María Josefina Saldaña-Portillo. Indian Given: Racial Geographies across Mexico and the United States. Durham: Duke University Press Books, 2016. 352 pp. $94.95 (cloth), ISBN 978-0-8223-5988-3; $26.95 (paper), ISBN 978-0-8223-6014-8; ISBN 978-0-8223-7492-3.
Reviewed by John Gram (Missouri State University, Department of History)
Published on H-LatAm (June, 2017)
Commissioned by Andrae Marak (Governors State University)
In Indian Given: Racial Geographies Across Mexico and the United States, María Josefina Saldana-Portillo argues that the empires and nation-states that claim(ed) what is now the US-Mexico borderlands constructed “racial geographies” as a vehicle for the conquest and colonization of the region. In how they perceived indigenous humanity and in how they defined indigenous occupation of the landscape, Europeans, Mexicans, and Americans justified and shaped their own occupation of that same landscape. Saldana-Portillo’s study covers the sixteenth through twenty-first centuries, ultimately asserting that modern Mexican and American senses of national self and national space still rely on inherited colonial and post-olonial perceptions of indigeneity—“that the racial geographies of these two countries are indeed Indian given” (p. 11).
Saldana-Portillo first examines how the Spanish Empire created colonial space by bestowing European understandings of rationality and sovereignty on indigenous communities in order to make the landscape intelligible to them. Ultimately, the Spanish came to perceive the inhabitants of the New World as rational souls in self-governing communities. As such, they were capable of receiving both Christianity and Spanish civilization—both of which the Spanish were compelled to offer them. The needs of Indians, then, justified Spanish colonization and did much to determine how and why Spain occupied its New World holdings.
In exploring the British Empire’s creation of colonial spaces, Saldana-Portillo makes the important observation that the image of the vanishing Indian—“the Indian who occupied the territory, but did not own it”—was not the first English racial geography imposed on the New World (p. 54). Instead, early settlers saw a landscape filled with Indians who not only owned land in the same sense they did, but who were competent to enter into European-style contracts necessary to exchange ownership of that land. Thus, rather than naked conquest, English settlers understood their colonization primarily as a change in ownership. Yes, Indians would disappear from the landscape, but not before granting legitimate ownership to colonists.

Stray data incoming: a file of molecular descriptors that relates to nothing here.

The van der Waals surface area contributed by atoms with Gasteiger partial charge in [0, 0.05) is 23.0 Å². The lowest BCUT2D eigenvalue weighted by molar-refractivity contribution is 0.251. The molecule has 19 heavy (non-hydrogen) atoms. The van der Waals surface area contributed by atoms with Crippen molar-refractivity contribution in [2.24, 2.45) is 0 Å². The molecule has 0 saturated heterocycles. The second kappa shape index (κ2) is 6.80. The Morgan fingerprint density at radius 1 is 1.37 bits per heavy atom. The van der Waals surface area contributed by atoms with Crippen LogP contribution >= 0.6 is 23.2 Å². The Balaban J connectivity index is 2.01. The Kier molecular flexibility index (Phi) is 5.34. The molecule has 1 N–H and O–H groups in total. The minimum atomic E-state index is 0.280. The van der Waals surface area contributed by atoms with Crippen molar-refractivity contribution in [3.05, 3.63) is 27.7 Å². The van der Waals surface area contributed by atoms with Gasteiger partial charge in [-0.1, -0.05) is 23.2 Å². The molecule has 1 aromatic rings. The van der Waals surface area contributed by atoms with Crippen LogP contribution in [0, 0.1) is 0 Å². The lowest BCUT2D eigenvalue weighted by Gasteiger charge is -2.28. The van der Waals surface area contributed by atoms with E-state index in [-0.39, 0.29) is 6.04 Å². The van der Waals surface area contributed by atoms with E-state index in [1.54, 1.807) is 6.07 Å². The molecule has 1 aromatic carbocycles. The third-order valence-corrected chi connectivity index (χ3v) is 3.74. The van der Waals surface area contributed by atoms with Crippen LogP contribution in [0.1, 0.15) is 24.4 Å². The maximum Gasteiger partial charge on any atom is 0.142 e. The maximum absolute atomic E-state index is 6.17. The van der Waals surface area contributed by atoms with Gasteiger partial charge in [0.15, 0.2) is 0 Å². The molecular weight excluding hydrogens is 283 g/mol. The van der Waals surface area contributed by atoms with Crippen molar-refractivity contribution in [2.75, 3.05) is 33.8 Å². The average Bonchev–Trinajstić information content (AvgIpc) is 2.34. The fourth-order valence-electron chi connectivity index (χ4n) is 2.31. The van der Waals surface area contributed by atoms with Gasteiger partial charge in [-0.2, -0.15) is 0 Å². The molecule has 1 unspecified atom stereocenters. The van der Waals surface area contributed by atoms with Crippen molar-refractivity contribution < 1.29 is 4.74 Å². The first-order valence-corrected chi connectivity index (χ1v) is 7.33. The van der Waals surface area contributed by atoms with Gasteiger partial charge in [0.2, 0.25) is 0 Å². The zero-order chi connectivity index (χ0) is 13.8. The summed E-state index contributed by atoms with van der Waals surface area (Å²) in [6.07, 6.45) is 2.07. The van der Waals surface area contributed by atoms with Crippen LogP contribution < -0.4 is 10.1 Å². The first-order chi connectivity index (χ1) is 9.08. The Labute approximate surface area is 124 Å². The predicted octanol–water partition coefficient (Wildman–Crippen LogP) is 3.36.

In this portion of the book, Saldana-Portillo makes an interesting and compelling argument that this particular understanding of the American landscape as a space filled with Indian property rights that could be transferred to settlers fueled much of the revolutionary generation’s sense of their own freedom. American freedom meant, in part, the freedom to purchase Indian lands, which could in turn be legitimately given. It was not until after American sovereignty and power were secure that the image of the property-owning Indian began to give way to that of the wandering or vanishing Indian. Scholars of late-colonial/early national Indian policy would benefit from utilizing her arguments here.
Saldana-Portillo then moves forward in time to explore how the nation-states of Mexico and the United States utilized their inherited colonial racial geographies. It is in her examination of how Mexico utilized, yet transformed the old Spanish category of “indios barbaros” and how this category correlated (though not perfectly) to the US image of the “wild savage” that Saldana-Portillo’s transnational approach sees its greatest pay off.